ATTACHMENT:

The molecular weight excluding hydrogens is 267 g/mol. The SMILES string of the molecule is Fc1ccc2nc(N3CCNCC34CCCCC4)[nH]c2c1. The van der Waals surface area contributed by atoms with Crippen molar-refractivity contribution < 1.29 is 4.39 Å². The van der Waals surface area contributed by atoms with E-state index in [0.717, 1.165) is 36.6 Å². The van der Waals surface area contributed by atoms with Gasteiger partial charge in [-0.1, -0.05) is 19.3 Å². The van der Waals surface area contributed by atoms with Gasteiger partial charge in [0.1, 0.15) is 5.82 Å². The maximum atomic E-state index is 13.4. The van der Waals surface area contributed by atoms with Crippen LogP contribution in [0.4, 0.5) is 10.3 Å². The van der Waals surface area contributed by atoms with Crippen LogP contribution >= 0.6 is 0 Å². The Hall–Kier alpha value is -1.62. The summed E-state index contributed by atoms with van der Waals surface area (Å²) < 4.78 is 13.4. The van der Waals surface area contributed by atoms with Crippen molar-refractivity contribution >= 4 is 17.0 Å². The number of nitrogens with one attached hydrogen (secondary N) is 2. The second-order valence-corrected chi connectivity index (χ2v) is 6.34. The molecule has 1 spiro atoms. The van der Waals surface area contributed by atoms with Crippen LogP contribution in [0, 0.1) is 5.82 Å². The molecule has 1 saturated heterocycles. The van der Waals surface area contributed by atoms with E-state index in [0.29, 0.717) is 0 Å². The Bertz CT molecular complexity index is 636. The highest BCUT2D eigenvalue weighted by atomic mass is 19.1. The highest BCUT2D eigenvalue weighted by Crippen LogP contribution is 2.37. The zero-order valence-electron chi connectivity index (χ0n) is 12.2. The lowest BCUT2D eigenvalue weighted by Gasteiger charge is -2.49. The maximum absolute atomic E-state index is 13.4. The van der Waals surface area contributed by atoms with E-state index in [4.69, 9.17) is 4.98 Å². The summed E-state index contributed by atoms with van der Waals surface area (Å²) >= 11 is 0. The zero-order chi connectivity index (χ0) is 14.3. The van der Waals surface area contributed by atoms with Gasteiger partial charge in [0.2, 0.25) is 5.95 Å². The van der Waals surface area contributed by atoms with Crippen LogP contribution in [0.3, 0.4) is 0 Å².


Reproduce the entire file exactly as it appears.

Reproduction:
The molecular weight excluding hydrogens is 267 g/mol. The SMILES string of the molecule is Fc1ccc2nc(N3CCNCC34CCCCC4)[nH]c2c1. The van der Waals surface area contributed by atoms with Crippen molar-refractivity contribution < 1.29 is 4.39 Å². The van der Waals surface area contributed by atoms with E-state index in [0.717, 1.165) is 36.6 Å². The van der Waals surface area contributed by atoms with Gasteiger partial charge in [-0.1, -0.05) is 19.3 Å². The van der Waals surface area contributed by atoms with Gasteiger partial charge in [0.1, 0.15) is 5.82 Å². The maximum atomic E-state index is 13.4. The van der Waals surface area contributed by atoms with Crippen LogP contribution in [0.4, 0.5) is 10.3 Å². The van der Waals surface area contributed by atoms with Crippen LogP contribution >= 0.6 is 0 Å². The Hall–Kier alpha value is -1.62. The summed E-state index contributed by atoms with van der Waals surface area (Å²) < 4.78 is 13.4. The van der Waals surface area contributed by atoms with Crippen molar-refractivity contribution >= 4 is 17.0 Å². The number of nitrogens with one attached hydrogen (secondary N) is 2. The second-order valence-corrected chi connectivity index (χ2v) is 6.34. The molecule has 1 spiro atoms. The van der Waals surface area contributed by atoms with Crippen LogP contribution in [0, 0.1) is 5.82 Å². The molecule has 1 saturated heterocycles. The van der Waals surface area contributed by atoms with E-state index in [0.29, 0.717) is 0 Å². The Bertz CT molecular complexity index is 636. The highest BCUT2D eigenvalue weighted by atomic mass is 19.1. The highest BCUT2D eigenvalue weighted by Crippen LogP contribution is 2.37. The zero-order valence-electron chi connectivity index (χ0n) is 12.2. The lowest BCUT2D eigenvalue weighted by Gasteiger charge is -2.49. The maximum absolute atomic E-state index is 13.4. The van der Waals surface area contributed by atoms with E-state index in [4.69, 9.17) is 4.98 Å². The summed E-state index contributed by atoms with van der Waals surface area (Å²) >= 11 is 0. The zero-order chi connectivity index (χ0) is 14.3. The van der Waals surface area contributed by atoms with Gasteiger partial charge in [0.2, 0.25) is 5.95 Å². The van der Waals surface area contributed by atoms with Crippen LogP contribution in [0.3, 0.4) is 0 Å².